Gerry - "Our original moniker was Hope Estheim, named after the character from Final Fantasy XIII. It translates from latin roughly to "Hope Is Home" which seemed to be a good fit at the time. However, the company that owns FFXIII are very prone to defending what they consider intellectual property. So when we were in talks with Alfa Matrix for the signing, we decided to change the name. And Avarice In Audio seemed like the best fit. Plus it really rolls nicely off the tongue."

Jade - "The new name fits perfectly with our aesthetic. I'm happy the way it is now."

Your debut single, Frostbite, just released recently under the Alfa-Matrix banner. Did you send in the demo to them, or did they discover you on their own?

Gerry - "A mixture of both. Our good friend Lawrie of Studio-X sent them some of the work we had been doing for Avarice In Audio and they jumped on it! It was a perfect synergy. Alfa Matrix have been excellent to work with so far, very open to our ideas and leaving us to cultivate ourselves rather than force a certain image on us. Retaining creative control has been a must have to me, if it doesn't feel like us, then its just not us. They've been nothing but supportive, and I'd like to thank Seb in particular for his advice and help in letting us grow these past few months."

And, so far, with the EP, how was reception been?

Gerry - "The reception has been very positive so far! Only a few reviews so far, but all of them have been very positive."

Jade - "I have received a lot of praise from those who have listened to the EP. I even showed my colleagues and they were amazed by it. Even respected producers who I look up to enjoy the EP which is a great thing to know!"

Gerry, you used to wrote a few articles for us. With that being said, do you take criticism from online netzines to heart? Or is it something that you kind of just blow off?

Gerry - "Yes and no. The articles I wrote were quite ginger in review, and I was far from scathing. I kind of went for a Zero Punctuation style with writing for BR, aiming more to make people laugh and intrigue the reader enough to listen to the content and decide for themselves. We've read reviews for our releases, both good and bad. I think they influence the audiences opinions to a degree, but not so much us. We try take constructive criticism to heart, and work forward with new knowledge. But we haven't received much of that so far, so there's been no need to change. At least not for anyone else but ourselves.

On the other side of the spectrum, I've noticed some bands take reviews and criticism very seriously, and it always seems to be a detriment to make your appearance and work based solely on negative reviews. Some bands thrive off it, I'm not among them. I've heard stories of friends who wrote songs about bad critics, and while they turned into very good songs that many may know, its just not for me. The one guilty pleasure I'll admit is I read a review once of my music that wasn't exactly positive. And they completely misspelled the title of one of the songs. And the misspelled title is actually way better, so I want to use it as a song title for the next album. Appreciate the assist brah!"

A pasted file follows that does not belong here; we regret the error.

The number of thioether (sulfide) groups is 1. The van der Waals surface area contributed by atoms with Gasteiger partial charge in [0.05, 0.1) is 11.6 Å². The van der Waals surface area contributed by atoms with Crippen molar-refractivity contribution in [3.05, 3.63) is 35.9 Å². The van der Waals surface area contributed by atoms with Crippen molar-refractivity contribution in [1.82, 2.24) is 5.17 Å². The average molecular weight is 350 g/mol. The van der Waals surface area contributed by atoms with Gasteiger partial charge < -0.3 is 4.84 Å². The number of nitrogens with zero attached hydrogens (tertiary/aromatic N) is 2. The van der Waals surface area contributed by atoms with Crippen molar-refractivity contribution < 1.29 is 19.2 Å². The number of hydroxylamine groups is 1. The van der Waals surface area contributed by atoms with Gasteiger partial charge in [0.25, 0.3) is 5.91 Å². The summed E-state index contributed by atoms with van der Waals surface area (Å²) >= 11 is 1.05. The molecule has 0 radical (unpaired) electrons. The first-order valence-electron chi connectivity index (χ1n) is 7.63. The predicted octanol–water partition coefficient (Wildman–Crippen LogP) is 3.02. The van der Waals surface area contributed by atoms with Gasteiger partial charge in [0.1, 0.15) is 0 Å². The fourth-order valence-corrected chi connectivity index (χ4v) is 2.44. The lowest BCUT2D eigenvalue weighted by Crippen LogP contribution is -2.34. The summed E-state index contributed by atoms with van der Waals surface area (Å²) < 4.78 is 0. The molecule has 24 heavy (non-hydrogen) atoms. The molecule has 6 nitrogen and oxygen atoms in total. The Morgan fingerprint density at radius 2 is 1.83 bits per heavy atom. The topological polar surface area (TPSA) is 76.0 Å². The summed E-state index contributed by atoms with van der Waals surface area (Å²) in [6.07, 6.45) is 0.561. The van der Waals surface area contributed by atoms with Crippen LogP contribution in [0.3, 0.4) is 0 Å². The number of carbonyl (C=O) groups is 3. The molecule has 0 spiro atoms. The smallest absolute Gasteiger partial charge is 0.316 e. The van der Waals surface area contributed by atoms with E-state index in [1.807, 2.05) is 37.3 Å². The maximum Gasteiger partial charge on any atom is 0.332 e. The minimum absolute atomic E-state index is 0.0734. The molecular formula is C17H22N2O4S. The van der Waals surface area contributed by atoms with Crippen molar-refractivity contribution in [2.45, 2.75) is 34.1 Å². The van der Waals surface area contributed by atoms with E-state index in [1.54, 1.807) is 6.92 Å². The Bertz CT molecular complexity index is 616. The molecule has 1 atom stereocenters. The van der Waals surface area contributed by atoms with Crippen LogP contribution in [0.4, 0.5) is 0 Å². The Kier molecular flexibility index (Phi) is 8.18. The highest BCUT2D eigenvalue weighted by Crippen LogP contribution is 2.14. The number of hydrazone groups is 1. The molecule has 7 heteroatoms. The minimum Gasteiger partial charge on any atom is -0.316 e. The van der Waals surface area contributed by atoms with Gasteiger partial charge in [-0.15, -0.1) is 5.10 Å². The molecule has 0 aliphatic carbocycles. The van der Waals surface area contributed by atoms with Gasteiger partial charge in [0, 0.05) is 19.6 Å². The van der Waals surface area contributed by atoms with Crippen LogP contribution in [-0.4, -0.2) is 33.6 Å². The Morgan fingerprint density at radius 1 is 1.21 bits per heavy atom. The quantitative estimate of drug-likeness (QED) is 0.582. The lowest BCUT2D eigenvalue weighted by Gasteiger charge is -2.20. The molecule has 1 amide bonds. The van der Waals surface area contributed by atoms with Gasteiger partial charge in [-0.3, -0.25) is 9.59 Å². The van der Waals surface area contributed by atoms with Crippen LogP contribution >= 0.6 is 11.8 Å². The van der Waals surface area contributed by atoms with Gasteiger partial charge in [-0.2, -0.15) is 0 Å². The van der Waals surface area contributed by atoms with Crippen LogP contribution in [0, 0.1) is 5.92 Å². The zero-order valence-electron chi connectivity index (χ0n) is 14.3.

As far as gigs go, what are your plans for playing live?

Jade - "We have a general idea of how we want to perform our songs, but we will be focusing on this more when appropriate events occur. Our style is different to what mainstream Australia is used to, but I've already been throwing ideas about for promoting ourselves to support larger acts coming from overseas or playing together with established Australian industrial acts. It is our dream to play the big festivals in the UK and Europe such as Infest and Wave-Gotik-Treffen."

Gerry - "I've got a basic idea on how to do live, but live is very debatable in our scene. Some bands do it excellently. My favourite live band is melbourne based SIRUS, friends of ours and excellent musicians. I want to put on a compelling show, but for every Sirus, there are about a dozen dull performances in exchange. So I want to be confident to deliver a great show, and to be able to get people involved."

And, I know that you're also working on your debut album. Can you give us any details on that? Release window, title, track names?

Gerry - "The album title is "Shine & Burn" and while the release date isn't final as of yet, the projected course looks to be about the end of this year. We've got some awesome collaborations with MiXE1, Ascension EX, Redux & XP8, alongside some bonus remixes by ?AIMON, Assemblage 23 and C-Lekktor with all sorts more we can't announce yet."

And this is where I end off. Feel free to leave any final words or messages below.

Gerry - "Thank you Steven and thank you to the staff of BR for letting us do this interview! Check out our debut E.P "Frostbite" available on Alfa Matrix, and our debut album when its released!"

Jade - "Thank you BR for the interview! A huge thank you to those who have supported and allowed our electronic music dreams come to fruition! Please check out "Frostbite" available on Alfa Matrix and stay tuned for our album to be released soon!"

You can check out the Frostbite EP here: http://alfamatrix.bandcamp.com/album/frostbite-ep
Aug 06 2014

Steven Gullotta

info@brutalresonance.com
I've been writing for Brutal Resonance since November of 2012 and now serve as the editor-in-chief. I love the dark electronic underground and usually have too much to listen to at once but I love it. I am also an editor at Aggressive Deprivation, a digital/physical magazine since March of 2016. I support the scene as much as I can from my humble laptop.